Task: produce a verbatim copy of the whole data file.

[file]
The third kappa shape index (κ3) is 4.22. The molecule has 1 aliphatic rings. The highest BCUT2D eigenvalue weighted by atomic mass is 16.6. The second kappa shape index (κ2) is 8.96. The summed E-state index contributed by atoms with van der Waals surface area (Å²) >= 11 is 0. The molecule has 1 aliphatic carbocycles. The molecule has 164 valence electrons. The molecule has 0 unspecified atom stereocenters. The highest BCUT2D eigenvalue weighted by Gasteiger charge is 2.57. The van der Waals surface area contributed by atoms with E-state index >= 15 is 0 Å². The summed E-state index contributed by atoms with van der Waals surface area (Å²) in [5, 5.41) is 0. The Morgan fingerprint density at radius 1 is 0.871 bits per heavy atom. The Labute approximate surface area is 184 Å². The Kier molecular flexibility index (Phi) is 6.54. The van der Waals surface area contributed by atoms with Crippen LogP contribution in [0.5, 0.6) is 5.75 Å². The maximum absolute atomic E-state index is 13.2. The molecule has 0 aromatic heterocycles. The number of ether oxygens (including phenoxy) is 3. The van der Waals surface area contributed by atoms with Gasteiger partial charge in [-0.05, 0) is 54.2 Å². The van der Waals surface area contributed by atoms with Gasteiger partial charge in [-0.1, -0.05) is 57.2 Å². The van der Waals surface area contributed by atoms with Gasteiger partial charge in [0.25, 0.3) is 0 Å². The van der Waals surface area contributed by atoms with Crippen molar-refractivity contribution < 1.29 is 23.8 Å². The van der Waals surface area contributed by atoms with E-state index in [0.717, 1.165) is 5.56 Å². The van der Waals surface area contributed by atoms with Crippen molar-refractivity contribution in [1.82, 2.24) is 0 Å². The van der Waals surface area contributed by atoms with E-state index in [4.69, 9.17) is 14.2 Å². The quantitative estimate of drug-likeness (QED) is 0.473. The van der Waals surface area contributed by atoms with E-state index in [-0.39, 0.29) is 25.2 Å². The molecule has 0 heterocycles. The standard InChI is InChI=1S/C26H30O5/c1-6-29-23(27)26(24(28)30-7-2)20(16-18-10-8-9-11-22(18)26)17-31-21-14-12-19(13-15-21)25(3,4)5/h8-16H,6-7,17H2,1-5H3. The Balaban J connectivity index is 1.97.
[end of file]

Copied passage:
The third kappa shape index (κ3) is 4.22. The molecule has 1 aliphatic rings. The highest BCUT2D eigenvalue weighted by atomic mass is 16.6. The second kappa shape index (κ2) is 8.96. The summed E-state index contributed by atoms with van der Waals surface area (Å²) >= 11 is 0. The molecule has 1 aliphatic carbocycles. The molecule has 164 valence electrons. The molecule has 0 unspecified atom stereocenters. The highest BCUT2D eigenvalue weighted by Gasteiger charge is 2.57. The van der Waals surface area contributed by atoms with E-state index >= 15 is 0 Å². The summed E-state index contributed by atoms with van der Waals surface area (Å²) in [5, 5.41) is 0. The Morgan fingerprint density at radius 1 is 0.871 bits per heavy atom. The Labute approximate surface area is 184 Å². The Kier molecular flexibility index (Phi) is 6.54. The van der Waals surface area contributed by atoms with Crippen LogP contribution in [0.5, 0.6) is 5.75 Å². The maximum absolute atomic E-state index is 13.2. The molecule has 0 aromatic heterocycles. The number of ether oxygens (including phenoxy) is 3. The van der Waals surface area contributed by atoms with Gasteiger partial charge in [-0.05, 0) is 54.2 Å². The van der Waals surface area contributed by atoms with Gasteiger partial charge in [-0.1, -0.05) is 57.2 Å². The van der Waals surface area contributed by atoms with Gasteiger partial charge in [0.25, 0.3) is 0 Å². The van der Waals surface area contributed by atoms with Crippen molar-refractivity contribution < 1.29 is 23.8 Å². The van der Waals surface area contributed by atoms with E-state index in [0.717, 1.165) is 5.56 Å². The van der Waals surface area contributed by atoms with Crippen molar-refractivity contribution in [1.82, 2.24) is 0 Å². The van der Waals surface area contributed by atoms with E-state index in [4.69, 9.17) is 14.2 Å². The quantitative estimate of drug-likeness (QED) is 0.473. The van der Waals surface area contributed by atoms with E-state index in [-0.39, 0.29) is 25.2 Å². The molecule has 0 heterocycles. The standard InChI is InChI=1S/C26H30O5/c1-6-29-23(27)26(24(28)30-7-2)20(16-18-10-8-9-11-22(18)26)17-31-21-14-12-19(13-15-21)25(3,4)5/h8-16H,6-7,17H2,1-5H3. The Balaban J connectivity index is 1.97.